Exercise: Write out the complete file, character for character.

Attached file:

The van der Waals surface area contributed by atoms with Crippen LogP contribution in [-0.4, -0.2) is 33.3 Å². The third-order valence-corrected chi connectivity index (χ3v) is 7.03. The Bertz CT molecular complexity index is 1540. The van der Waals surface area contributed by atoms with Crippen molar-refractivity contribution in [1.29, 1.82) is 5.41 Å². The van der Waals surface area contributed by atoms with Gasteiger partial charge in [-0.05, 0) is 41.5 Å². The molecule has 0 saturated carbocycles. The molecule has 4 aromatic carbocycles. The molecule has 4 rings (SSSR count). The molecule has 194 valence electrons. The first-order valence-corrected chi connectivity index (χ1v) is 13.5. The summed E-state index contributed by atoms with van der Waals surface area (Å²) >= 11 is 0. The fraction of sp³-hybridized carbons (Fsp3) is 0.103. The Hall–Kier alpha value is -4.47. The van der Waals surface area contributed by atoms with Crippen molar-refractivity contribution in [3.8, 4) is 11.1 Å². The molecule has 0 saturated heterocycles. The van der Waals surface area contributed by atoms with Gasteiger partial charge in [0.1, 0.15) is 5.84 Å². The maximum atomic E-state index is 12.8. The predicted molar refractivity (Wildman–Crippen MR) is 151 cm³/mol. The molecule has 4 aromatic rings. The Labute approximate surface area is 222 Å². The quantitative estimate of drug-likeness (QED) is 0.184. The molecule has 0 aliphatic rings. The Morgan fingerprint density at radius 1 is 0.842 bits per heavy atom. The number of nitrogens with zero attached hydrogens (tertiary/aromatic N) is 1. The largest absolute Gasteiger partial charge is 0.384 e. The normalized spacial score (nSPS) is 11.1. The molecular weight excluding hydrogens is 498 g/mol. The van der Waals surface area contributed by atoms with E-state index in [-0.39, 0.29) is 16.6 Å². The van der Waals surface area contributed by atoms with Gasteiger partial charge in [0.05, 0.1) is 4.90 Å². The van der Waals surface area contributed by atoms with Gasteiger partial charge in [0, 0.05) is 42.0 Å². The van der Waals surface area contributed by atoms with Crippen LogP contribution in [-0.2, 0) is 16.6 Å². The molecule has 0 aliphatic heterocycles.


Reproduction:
The van der Waals surface area contributed by atoms with Crippen LogP contribution in [-0.4, -0.2) is 33.3 Å². The third-order valence-corrected chi connectivity index (χ3v) is 7.03. The Bertz CT molecular complexity index is 1540. The van der Waals surface area contributed by atoms with Crippen molar-refractivity contribution in [1.29, 1.82) is 5.41 Å². The van der Waals surface area contributed by atoms with Gasteiger partial charge in [-0.05, 0) is 41.5 Å². The molecule has 0 saturated carbocycles. The molecule has 4 aromatic carbocycles. The molecule has 4 rings (SSSR count). The molecule has 194 valence electrons. The first-order valence-corrected chi connectivity index (χ1v) is 13.5. The summed E-state index contributed by atoms with van der Waals surface area (Å²) >= 11 is 0. The fraction of sp³-hybridized carbons (Fsp3) is 0.103. The Hall–Kier alpha value is -4.47. The van der Waals surface area contributed by atoms with Crippen molar-refractivity contribution in [3.8, 4) is 11.1 Å². The molecule has 0 saturated heterocycles. The van der Waals surface area contributed by atoms with Gasteiger partial charge in [0.1, 0.15) is 5.84 Å². The maximum atomic E-state index is 12.8. The predicted molar refractivity (Wildman–Crippen MR) is 151 cm³/mol. The molecule has 4 aromatic rings. The Labute approximate surface area is 222 Å². The quantitative estimate of drug-likeness (QED) is 0.184. The molecule has 0 aliphatic rings. The Morgan fingerprint density at radius 1 is 0.842 bits per heavy atom. The number of nitrogens with zero attached hydrogens (tertiary/aromatic N) is 1. The largest absolute Gasteiger partial charge is 0.384 e. The normalized spacial score (nSPS) is 11.1. The molecular weight excluding hydrogens is 498 g/mol. The van der Waals surface area contributed by atoms with E-state index in [-0.39, 0.29) is 16.6 Å². The van der Waals surface area contributed by atoms with Gasteiger partial charge in [0.05, 0.1) is 4.90 Å². The van der Waals surface area contributed by atoms with Gasteiger partial charge in [0, 0.05) is 42.0 Å². The van der Waals surface area contributed by atoms with Crippen LogP contribution in [-0.2, 0) is 16.6 Å². The molecule has 0 aliphatic heterocycles.